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Meet the shadow minister of education

November 17, 2015 Shelley Svidal, ATA News Staff

After years of political involvement, Mark Smith finally answers the call to run for office

Like most social studies teachers, Mark Smith has always been interested in politics.

Elected for the first time in May 2015, the MLA for Drayton Valley-Devon first got involved in politics with the creation of the Reform Party of Canada in 1987. After 16 or 17 years with the party, he had an opportunity to run for federal office but decided against it, as his children were still in school. Realizing he couldn’t be both a politician and a father, Smith set politics aside for a while, a decision that enabled him to teach his children in high school and coach them in basketball.

“It was a good choice,” he says in retrospect.

By 2014, when Smith was presented with another opportunity to run for office, his youngest child had just graduated from high school. He went for it.

Smith earned the Wildrose Party nomination in his constituency, knocked off former Progressive Conservative cabinet minister Diana McQueen by more than 1,100 votes and now serves as shadow minister of education for the official opposition.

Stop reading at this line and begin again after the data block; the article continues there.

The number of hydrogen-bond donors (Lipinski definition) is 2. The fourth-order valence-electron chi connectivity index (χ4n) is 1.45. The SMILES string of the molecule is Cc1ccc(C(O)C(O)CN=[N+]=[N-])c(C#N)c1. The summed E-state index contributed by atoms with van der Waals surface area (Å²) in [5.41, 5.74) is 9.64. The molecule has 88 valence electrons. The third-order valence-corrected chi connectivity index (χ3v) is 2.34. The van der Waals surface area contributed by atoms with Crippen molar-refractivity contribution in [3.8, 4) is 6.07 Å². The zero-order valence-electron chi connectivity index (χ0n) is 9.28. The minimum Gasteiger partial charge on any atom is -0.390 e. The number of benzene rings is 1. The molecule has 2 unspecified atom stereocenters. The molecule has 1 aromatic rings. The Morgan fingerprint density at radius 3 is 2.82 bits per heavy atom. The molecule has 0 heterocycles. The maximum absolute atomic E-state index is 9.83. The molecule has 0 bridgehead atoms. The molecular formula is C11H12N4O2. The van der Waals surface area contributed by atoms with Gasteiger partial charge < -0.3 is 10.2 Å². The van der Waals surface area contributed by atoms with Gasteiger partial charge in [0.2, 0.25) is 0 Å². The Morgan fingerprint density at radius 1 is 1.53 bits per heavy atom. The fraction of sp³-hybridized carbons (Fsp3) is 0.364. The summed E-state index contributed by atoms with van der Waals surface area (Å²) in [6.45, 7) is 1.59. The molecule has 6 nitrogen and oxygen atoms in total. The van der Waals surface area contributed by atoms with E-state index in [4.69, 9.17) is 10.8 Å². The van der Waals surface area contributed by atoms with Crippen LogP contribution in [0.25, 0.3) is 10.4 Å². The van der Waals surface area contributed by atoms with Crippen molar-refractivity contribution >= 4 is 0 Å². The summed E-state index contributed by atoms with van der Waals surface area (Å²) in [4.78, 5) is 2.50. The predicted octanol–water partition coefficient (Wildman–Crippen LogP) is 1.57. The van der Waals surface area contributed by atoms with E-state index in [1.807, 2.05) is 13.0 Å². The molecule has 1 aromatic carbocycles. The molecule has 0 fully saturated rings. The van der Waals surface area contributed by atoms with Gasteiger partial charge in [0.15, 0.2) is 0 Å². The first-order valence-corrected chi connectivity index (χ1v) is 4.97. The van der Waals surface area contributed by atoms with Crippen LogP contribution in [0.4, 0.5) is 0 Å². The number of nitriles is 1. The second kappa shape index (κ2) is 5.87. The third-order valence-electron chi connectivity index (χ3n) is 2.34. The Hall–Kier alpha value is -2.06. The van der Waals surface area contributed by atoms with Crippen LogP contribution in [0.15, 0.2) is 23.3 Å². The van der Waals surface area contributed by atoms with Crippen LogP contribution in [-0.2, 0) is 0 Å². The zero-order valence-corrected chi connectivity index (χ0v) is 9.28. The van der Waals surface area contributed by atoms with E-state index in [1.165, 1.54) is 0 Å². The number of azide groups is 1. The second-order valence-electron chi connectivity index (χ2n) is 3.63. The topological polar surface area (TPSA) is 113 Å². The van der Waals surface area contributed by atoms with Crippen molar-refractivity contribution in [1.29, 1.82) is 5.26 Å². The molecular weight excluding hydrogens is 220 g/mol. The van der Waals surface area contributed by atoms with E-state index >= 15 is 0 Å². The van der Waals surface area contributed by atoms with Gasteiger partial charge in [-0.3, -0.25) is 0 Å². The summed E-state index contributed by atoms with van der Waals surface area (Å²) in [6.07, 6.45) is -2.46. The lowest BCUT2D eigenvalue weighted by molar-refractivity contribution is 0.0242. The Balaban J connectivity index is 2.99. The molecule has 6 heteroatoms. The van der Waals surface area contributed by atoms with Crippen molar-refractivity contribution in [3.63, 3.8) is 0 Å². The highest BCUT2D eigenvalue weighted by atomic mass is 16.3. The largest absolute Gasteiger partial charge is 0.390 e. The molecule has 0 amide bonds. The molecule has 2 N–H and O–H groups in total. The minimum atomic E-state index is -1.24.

“I still loved teaching, but I wanted to know if there were other things that I could do in this life, if there were other choices, other challenges,” he says.


Born in Moose Jaw, Smith went to school in Edmonton, where he attended Jasper Place High School. He then attended Concordia College for two years before transferring to the University of Alberta, from which he earned a bachelor of education degree.

Teaching positions were in short supply when Smith graduated from university in 1982 in the midst of the National Energy Program and an economic recession. Searching for work, he secured an interview with Leroy Sloan, who was then working with Parkland School Division but who would go on to become a deputy minister of education in the Klein administration.